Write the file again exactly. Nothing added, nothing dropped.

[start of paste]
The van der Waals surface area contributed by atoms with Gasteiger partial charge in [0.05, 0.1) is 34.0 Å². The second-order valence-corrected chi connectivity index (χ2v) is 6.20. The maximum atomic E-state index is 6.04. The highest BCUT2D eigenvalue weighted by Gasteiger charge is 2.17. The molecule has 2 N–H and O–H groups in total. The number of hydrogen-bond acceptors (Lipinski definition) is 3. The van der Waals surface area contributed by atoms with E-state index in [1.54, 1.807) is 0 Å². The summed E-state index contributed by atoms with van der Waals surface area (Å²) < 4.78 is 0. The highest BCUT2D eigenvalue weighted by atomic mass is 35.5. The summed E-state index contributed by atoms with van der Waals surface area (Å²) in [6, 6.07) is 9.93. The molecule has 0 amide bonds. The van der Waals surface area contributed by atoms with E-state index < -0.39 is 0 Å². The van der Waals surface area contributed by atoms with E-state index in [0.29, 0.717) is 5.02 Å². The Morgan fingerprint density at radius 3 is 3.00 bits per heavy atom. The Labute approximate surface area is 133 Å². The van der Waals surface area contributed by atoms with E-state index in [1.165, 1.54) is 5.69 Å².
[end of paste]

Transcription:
The van der Waals surface area contributed by atoms with Gasteiger partial charge in [0.05, 0.1) is 34.0 Å². The second-order valence-corrected chi connectivity index (χ2v) is 6.20. The maximum atomic E-state index is 6.04. The highest BCUT2D eigenvalue weighted by Gasteiger charge is 2.17. The molecule has 2 N–H and O–H groups in total. The number of hydrogen-bond acceptors (Lipinski definition) is 3. The van der Waals surface area contributed by atoms with E-state index in [1.54, 1.807) is 0 Å². The summed E-state index contributed by atoms with van der Waals surface area (Å²) < 4.78 is 0. The highest BCUT2D eigenvalue weighted by atomic mass is 35.5. The summed E-state index contributed by atoms with van der Waals surface area (Å²) in [6, 6.07) is 9.93. The molecule has 0 amide bonds. The van der Waals surface area contributed by atoms with E-state index < -0.39 is 0 Å². The van der Waals surface area contributed by atoms with E-state index in [0.29, 0.717) is 5.02 Å². The Morgan fingerprint density at radius 3 is 3.00 bits per heavy atom. The Labute approximate surface area is 133 Å². The van der Waals surface area contributed by atoms with E-state index in [1.165, 1.54) is 5.69 Å².